Turn to your four-legged friend to beat depression
OK – your starter for ten. What do a limpet and a dog have in common? Well, quite a lot as it turns out. And the answer is depression.
For limpets, a vital part of the ocean’s food chain, are dying off in their millions – as a result of depression – or to be more exact – the depression of the human race. They’re struggling to cling onto rocks. Why?
Because the rise of prescribed antidepressants has doubled in the last ten years and as a result, sea creatures are bathing in a soup of drugs.
According to research published in the British Journal of Psychiatry, 10% of the population now take antidepressants regularly. Once a middle-aged female disorder, now the average onset of depression is much earlier and doctors are seeing people as young as 14.
As a result of antidepressants entering the environment through sewers, laboratory studies are reporting changes in the environment “such as how some creatures reproduce, grow, the rate at which it matures, metabolism, immunity, feeding habits, the way it moves, its colour and its behaviour” says Professor Alex Ford, of Portsmouth University’s Institute of Marine Biology.
“The antidepressant and anti-anxiety medications are found everywhere, in sewage, surface water, ground water, drinking water, soil and accumulating in wildlife tissues. The potential ability to disrupt the normal biological systems of aquatic organisms is extensive.”
Worryingly, wildlife are bathed in drugs for their entire lifecycle. Prawns are being eaten more readily by predators because waste drugs make them swim towards the light. Creatures ability to reproduce are being affected.
“The constant low-level discharge of pharmaceuticals in the environment, not necessarily high concentrations, have persistence in ecosystems and highly active biological functions,” said Professor Ford in a linked editorial.
“They are very potent, very persistent and they are able to significantly affect nontarget organisms. Most modern sewage plants are unable to adequately extract traces from the water and stop the chemicals entering the environment.”
So what’s to do? Researchers suggest that the increase in antidepressant use is partly due to the difficulty in securing psychological counselling in the UK. They also tell people to return unwanted drugs to pharmacies and a new study is demanding an overhaul of the UK’s waste water systems to bring chemical levels to within legal levels.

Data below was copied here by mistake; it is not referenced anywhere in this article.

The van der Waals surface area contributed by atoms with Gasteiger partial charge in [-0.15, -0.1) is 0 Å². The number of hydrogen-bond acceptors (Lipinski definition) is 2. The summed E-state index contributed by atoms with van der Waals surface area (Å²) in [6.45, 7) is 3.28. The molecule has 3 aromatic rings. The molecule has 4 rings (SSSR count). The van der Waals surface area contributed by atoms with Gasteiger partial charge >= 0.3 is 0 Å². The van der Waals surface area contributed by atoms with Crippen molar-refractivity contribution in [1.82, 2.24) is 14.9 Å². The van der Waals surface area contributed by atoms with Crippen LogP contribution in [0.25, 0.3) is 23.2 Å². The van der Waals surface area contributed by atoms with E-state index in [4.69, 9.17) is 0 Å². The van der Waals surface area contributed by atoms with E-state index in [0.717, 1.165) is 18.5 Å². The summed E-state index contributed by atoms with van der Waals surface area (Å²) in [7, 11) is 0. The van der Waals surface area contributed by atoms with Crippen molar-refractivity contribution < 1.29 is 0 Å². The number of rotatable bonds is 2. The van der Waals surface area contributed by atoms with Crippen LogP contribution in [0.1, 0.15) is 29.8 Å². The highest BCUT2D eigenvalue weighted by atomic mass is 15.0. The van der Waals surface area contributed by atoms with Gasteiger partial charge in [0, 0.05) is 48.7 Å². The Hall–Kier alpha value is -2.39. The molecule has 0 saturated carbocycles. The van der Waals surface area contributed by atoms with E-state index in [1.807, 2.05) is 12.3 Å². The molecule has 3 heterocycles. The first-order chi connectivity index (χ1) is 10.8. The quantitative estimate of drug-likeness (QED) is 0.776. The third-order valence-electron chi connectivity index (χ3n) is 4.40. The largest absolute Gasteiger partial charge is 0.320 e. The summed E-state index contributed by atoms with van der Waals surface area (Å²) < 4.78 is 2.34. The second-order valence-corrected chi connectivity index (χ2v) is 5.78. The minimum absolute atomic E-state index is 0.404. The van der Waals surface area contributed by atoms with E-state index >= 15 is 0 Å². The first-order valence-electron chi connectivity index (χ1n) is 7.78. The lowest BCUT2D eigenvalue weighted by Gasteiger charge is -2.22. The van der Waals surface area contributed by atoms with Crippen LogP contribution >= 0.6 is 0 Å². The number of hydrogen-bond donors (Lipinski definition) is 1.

So where does man’s best friend come in to all this? Renowned psychologist Martin Seligman has spent his life trying to help people getting over depression and is acclaimed as “the father of positive psychology”. He reckons we have the wrong approach to depression.
That we treat it as an illness when often it isn’t. Clearly bipolar depression needs medication, but Martin is convinced that cognitive behavioural therapy is a better option for many and allows you to be an active participant in your own therapy. But better still, turn to your four-legged friend.
For one of Martin’s simplest tips for improving mood is to get a dog: “There’s very good evidence that dogs improve your mental health and they are incredibly loving and loyal partners.”
Of course, a dog has many plus sides, like exercise, responsibility and being the object of affection.
“The main problem with antidepressants,” says Martin, “is that they don’t encourage people to change their thinking or behaviour, and as depression typically recurs every three years, people treated with antidepressants end up back at square one.
“There are plenty of things you can choose to do that increase your happiness in a lasting way. You can choose the way you think and what you focus on – depression doesn’t just fall on you like a brick wall.”
Martin knows – in his latest book The Hope Circuit he reveals his own struggles with depression and how he deals with it. He talks of how his own dog, Lily, has helped him. If owning a dog is out of the question, consider becoming a dog walker for a dog’s home. Maybe there’s a working family near you who would love to have Fido farmed out to a loving home during the day. Or offer to walk a friend’s dog or look after it when they’re away. Or get a cat.
I’ve not come across research on the efficacy of cats on depression, but I cannot believe that the warm contact of a moggy purring on your lap doesn’t have some mood lifting effect.
Dump your unwanted drugs on your pharmacist, spend less time on your screens (and your children too) and question your doctors if they want to prescribe mood-lifting drugs. Next time you walk on the beach, know you have done your bit to let a little limpet cling to his rocky home.
If owning a dog is out of the question, consider becoming a dog walker for a dog’s home. Maybe there’s a working family near you who would love to have Fido farmed out to a loving home during the day